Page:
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Howard v. State

United States District Court, W.D. Oklahoma

November 29, 2017

JEREMY ROBERT HOWARD, Petitioner,
v.
STATE OF OKLAHOMA, et al., Respondents.

          ORDER

          TIMOTHY D. DEGIUSTI, UNITED STATES DISTRICT JUDGE.

         Petitioner, appearing pro se, attempted to initiate this action on August 21, 2017, by filing a document titled, “Notice to the Court that Petitioner Filed Post-Conviction Relief Application; Motion to Hold Habeas Corpus § 2254 Petition Briefing Time in Abeyance While the Lower District Court Rules on Said Referenced Application” [Doc. No. 1]. Pursuant to 28 U.S.C. § 636(b)(1)(B), the matter was referred to United States Magistrate Judge Bernard M. Jones for initial proceedings.

         In his initial pleading, Petitioner asked the Court to hold his yet-to-be-filed habeas petition in abeyance while he exhausted his state court remedies [Doc. No. 1]. At the time of filing, Petitioner had not paid the required $5.00 filing fee nor submitted an application for leave to proceed in forma pauperis (“IFP”); he also had failed to file a habeas petition. In an August 28, 2017 Order to Cure Deficiency, Judge Jones directed Petitioner to cure these deficiencies [Doc. No. 4]. Petitioner filed a defective motion to proceed IFP on September 6, 2017 [Doc. No. 5]. The motion did not include a certified copy of the trust fund account statement signed by an authorized officer of the penal institution where Petitioner was incarcerated.

         In a September 18, 2017 Second Order to Cure Deficiencies, Judge Jones granted Petitioner additional time to cure the deficiencies and directed the court clerk to mail Petitioner the necessary forms to comply with the Order [Doc. No. 7]. Petitioner was cautioned that his failure to cure the deficiencies could result in dismissal of the action [Doc. No. 7].

         On September 21, 2017, Petitioner filed a Petition for Writ of Habeas Corpus [Doc. No. 8]. In a September 25, 2017 Order, Judge Jones granted Petitioner until October 16, 2017, to cure the deficiencies in his Motion for Leave to Proceed IFP [Doc. No. 9].

         On November 1, 2017, Judge Jones filed a Report and Recommendation (“Report”) [Doc. No. 10], recommending that Petitioner's action be dismissed without prejudice to refiling. Specifically, Judge Jones noted that Petitioner had “twice been warned” that his failure to pay the filing fee or submit an application to proceed IFP with the appropriate supporting documentation could result in dismissal of the action [Doc. No. 10 at 2].

         In his Report, Judge Jones advised Petitioner of his right to object and directed that any objection be filed on or before November 21, 2017. [Doc. No. 10 at 3]. Judge Jones further advised Petitioner that any failure to object would result in a waiver of the right to appellate review. Id.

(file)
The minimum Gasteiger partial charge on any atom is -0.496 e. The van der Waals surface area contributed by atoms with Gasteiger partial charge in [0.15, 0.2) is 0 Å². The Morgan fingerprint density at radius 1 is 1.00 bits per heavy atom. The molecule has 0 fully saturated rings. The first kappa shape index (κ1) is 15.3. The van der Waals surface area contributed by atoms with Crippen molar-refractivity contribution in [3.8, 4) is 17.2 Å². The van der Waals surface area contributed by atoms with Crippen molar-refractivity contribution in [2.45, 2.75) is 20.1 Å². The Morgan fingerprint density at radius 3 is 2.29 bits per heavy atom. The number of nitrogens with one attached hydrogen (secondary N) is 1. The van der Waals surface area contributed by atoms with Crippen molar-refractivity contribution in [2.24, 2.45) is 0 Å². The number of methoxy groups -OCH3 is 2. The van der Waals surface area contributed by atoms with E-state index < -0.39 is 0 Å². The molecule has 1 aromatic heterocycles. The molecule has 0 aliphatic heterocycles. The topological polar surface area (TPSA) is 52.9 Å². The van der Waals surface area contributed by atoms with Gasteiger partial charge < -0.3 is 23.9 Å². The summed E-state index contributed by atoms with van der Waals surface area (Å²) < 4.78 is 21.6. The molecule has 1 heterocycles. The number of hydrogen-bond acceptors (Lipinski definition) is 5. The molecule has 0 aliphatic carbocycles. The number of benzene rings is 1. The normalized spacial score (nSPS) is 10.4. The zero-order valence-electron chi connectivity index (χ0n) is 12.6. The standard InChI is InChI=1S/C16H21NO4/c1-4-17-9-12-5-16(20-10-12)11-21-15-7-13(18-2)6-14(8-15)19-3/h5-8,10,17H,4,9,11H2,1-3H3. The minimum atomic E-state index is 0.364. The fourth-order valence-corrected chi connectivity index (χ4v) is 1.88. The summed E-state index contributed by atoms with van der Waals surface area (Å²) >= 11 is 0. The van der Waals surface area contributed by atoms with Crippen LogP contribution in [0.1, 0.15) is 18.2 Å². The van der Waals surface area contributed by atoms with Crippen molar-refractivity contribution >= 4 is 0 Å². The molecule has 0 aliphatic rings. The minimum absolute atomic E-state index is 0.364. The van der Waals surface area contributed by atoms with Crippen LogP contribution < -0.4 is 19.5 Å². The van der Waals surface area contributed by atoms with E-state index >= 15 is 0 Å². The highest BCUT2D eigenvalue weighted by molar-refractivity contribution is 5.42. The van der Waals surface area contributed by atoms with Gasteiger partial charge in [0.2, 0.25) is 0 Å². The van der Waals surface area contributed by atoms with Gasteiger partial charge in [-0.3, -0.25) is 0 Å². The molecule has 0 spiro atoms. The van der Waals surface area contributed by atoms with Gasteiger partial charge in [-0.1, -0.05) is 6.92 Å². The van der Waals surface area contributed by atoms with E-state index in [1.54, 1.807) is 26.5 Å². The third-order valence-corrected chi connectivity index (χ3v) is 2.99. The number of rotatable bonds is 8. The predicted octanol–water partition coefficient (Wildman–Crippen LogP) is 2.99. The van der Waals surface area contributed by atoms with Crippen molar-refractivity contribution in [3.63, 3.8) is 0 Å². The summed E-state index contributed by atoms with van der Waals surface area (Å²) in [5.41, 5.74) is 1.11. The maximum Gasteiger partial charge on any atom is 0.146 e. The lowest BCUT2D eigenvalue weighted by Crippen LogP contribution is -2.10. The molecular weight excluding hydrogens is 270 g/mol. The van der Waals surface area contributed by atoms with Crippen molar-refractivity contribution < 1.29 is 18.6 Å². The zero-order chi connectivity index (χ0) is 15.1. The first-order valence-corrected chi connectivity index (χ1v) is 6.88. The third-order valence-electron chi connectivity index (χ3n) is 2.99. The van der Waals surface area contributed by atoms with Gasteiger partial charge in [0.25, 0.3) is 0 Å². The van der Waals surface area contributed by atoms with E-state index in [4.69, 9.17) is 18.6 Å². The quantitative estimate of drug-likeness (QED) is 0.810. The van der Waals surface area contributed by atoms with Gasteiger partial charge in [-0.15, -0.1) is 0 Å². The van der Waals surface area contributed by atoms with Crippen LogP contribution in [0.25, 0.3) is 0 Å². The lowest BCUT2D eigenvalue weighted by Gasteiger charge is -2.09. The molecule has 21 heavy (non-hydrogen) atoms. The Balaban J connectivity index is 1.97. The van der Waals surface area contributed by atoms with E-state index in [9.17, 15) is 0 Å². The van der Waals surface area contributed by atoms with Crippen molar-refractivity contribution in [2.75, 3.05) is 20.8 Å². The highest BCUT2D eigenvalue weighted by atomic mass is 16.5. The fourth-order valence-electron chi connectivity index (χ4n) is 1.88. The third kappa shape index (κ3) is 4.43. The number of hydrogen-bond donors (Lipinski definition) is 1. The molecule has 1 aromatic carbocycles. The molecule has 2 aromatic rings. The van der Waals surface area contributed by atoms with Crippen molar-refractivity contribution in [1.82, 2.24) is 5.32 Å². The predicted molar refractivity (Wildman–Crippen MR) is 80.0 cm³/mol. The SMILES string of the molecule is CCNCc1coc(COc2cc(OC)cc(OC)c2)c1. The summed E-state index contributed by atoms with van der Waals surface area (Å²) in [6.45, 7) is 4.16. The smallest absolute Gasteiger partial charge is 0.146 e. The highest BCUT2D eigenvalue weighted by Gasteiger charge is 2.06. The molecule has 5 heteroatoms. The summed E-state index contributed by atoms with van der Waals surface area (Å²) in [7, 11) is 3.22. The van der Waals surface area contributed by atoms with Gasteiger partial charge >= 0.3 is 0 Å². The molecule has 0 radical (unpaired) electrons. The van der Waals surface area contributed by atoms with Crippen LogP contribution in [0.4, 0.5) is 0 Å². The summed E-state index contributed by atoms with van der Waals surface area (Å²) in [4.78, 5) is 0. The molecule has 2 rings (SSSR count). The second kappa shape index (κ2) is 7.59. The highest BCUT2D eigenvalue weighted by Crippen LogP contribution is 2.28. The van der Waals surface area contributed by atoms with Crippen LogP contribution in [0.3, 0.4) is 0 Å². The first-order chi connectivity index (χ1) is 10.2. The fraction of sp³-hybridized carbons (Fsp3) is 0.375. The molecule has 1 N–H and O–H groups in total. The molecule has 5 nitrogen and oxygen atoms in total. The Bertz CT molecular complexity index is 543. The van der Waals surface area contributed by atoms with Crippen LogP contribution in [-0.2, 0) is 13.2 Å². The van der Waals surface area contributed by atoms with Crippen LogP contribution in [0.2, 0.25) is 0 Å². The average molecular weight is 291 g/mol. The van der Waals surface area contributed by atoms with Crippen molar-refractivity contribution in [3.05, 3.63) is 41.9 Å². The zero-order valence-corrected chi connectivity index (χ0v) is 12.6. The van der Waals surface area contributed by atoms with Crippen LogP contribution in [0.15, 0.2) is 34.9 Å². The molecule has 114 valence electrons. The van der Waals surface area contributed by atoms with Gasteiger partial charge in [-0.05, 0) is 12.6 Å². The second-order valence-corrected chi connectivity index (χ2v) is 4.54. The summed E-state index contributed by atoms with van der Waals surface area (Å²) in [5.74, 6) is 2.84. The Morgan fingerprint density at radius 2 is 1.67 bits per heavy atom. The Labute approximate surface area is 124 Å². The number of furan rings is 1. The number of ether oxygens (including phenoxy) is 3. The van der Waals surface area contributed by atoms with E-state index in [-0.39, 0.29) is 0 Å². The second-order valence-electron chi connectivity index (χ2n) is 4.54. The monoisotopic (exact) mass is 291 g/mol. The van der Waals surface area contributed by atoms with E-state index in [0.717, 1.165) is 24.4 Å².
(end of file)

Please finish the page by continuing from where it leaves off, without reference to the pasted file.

Within the time limits imposed, Petitioner filed his Objection to Magistrate Judge's Report and Recommendation [Doc. No. 11] on November 16, 2017. Petitioner, however, did not address in his objections his failure to cure the deficiencies in his Motion for Leave to Proceed IFP. Section 636(b)(1) requires the Court only to “make a de novo determination of those portions of the report or specified proposed findings or recommendations to which objection is made.” 28 U.S.C. § 636(b)(1); see also Fed. R. Civ. P. 72(b)(3).

         I. Motion for Leave to Proceed IFP

         Petitioner was warned at least twice by Judge Jones of the specific deficiencies in his Motion for Leave to Proceed IFP and granted additional time to cure those deficiencies. [Doc. Nos. 4, 7, 9]. To date, however, he has not paid the requisite filing fee or submitted a certified copy of the trust fund account statement signed by an authorized officer.[1] See 28 U.S.C. § 1915(a)(2). Moreover, Judge Jones cautioned Petitioner that his failure to cure the deficiencies could result in the dismissal of this action without prejudice to refiling. Section 1915(a)(2) and the Local Court Rules are clear about these requirements. See LCvR3.3.

         Proceeding IFP in a civil case “is a privilege, not a right - fundamental or otherwise.” White v. Colorado, 157 F.3d 1226, 1233 (10th Cir. 1998). “It is incumbent on litigants, even those proceeding pro se, to follow the federal rules of procedure.” Bradenburg v. Beaman, 632 F.2d 120, 122 (10th Cir. 1980). Moreover, the Court must manage its caseload and enforce the Local Court Rules and its own orders. See Id.

         The Court agrees with Judge Jones that Petitioner's failure to correct the deficiencies warrants dismissal of this case without prejudice. Pursuant to Fed.R.Civ.P. 41(b), the Court may dismiss an action where the petitioner fails to comply with court rules or a court order. See also AdvantEdge Bus. Group v. Thomas E. Mestmaker & Associates, Inc., 552 F.3d 1233, 1236 (10th Cir. 2009) (dismissal without prejudice warranted as sanction for failure to comply with local or federal procedural rules); Green v. Dorrell, 969 F.2d 915, 917 (10th Cir. 1992); United States ex rel. Jimenez v. Health Net, Inc., 400 F.3d 853, 855 (10th Cir. 2005) (dismissal appropriate where party disregards court orders and fails to proceed as required by court rules).

         II. Motion for Stay and Abeyance

         Petitioner objects to Judge Jones' recommendation that Petitioner's motion for stay and abeyance be denied. [Doc. No. 11 at 2]. Petitioner asserts that his motion [Doc. No. 1] and attached form affidavit [Doc. No. 1-1] legally suffice to toll the time limitations under the Antiterrorism and Effective ...


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